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A man journeys through a parallel world, filled with a dangerous circus themed society and gods who are always at war, to find a cure for his sick son.

This is was good book, very engaging and interesting. The world building was amazing and it's rare that such a different world can feel so realistic and grounded.
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Lavie Tidhar’s The Escapement starts quietly enough: A man who has been sitting with his very ill son in a hospital room steps out for some fresh air and notices a small red flower by the sidewalk. Then we see that flower through the eyes of the Stranger in a surreal, barren landscape. We are off on a brilliant and unpredictable tour of a world only Tidhar could imagine. With his six-shooters, the Stranger rides his horse on a quest for a healing flower. This novel is a strange mix of darkly comic violence and the quiet devotion of a father’s love for his son.

The world the Stranger wanders is the Escapement. It is populated with grotesque clowns, bounty hunters who massacre them for money, and a variety of unique characters who sometimes help the Stranger, sometimes try to kill him. Above all, it is a world where time keeps sounding its relentless tick, tick but sometimes seems to stand still.
....

The story starts to shift when the Stranger notices traces of the “other place” as ghostly cars, people and buildings slip through the landscape from time to time. The man in that other place sits endlessly by the bedside of his ailing child. At one point, the Stranger travels into a deep tunnel that seems to come out at the hospital room, but as he approaches it his own body becomes translucent. He can’t be sure if the man in the hospital room has dreamed him into being or if the Stranger has dreamed that man. The barriers between realities are tenuous, and there is a frightening uncertainty about where he belongs.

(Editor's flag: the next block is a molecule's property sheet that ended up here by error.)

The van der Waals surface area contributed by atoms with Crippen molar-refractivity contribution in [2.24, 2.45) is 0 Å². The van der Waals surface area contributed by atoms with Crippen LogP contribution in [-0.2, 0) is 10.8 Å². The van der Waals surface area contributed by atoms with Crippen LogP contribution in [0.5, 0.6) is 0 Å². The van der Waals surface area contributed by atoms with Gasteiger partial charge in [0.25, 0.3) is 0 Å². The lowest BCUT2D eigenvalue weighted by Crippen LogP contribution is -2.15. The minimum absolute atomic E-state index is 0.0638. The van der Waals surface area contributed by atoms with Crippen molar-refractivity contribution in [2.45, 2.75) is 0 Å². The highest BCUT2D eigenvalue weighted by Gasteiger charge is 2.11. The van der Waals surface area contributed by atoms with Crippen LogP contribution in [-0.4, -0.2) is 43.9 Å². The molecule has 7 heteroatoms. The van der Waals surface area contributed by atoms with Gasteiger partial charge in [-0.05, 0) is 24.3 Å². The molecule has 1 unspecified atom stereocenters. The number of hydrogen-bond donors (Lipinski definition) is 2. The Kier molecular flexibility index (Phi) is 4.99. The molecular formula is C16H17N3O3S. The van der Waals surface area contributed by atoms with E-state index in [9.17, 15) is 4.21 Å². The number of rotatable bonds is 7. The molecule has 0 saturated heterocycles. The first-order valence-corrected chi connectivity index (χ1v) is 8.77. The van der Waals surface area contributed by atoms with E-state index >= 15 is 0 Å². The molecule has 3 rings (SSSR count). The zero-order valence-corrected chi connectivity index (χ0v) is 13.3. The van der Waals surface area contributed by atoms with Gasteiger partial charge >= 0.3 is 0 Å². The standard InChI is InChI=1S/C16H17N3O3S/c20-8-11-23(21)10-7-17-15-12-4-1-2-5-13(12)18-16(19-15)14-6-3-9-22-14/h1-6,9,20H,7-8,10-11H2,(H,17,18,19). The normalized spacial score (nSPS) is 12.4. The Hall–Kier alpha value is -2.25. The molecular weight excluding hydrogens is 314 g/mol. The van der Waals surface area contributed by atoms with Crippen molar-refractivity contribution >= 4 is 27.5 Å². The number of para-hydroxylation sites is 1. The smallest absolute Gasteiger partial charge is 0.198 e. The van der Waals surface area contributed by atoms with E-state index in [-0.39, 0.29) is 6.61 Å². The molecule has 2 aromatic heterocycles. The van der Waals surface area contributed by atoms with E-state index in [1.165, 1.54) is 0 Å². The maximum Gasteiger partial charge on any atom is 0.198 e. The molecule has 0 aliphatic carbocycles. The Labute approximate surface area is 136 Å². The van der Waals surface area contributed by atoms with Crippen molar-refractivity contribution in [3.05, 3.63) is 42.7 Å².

These shifts of consciousness between worlds and the drawing of themes and symbols from one reality into another remind me of Iain Banks’ The Bridge. But The Escapement is an original masterpiece that is all Tidhar, full of echoes of his earlier stories and novels.

As Tidhar notes in an Afterword, he has drawn on numerous sources, including Hebrew and Russian fairytales, Greek myth, Dr. Seuss, Salvador Dali’s painting and the Epic of Gilgamesh, among others. But all of that is integrated perfectly into a compelling story that no one else could have envisioned. It is written in often beautifully moving language that reminds me of the more personal style of Tidhar’s Central Station, which also deals with boundaries and borders in a very different way.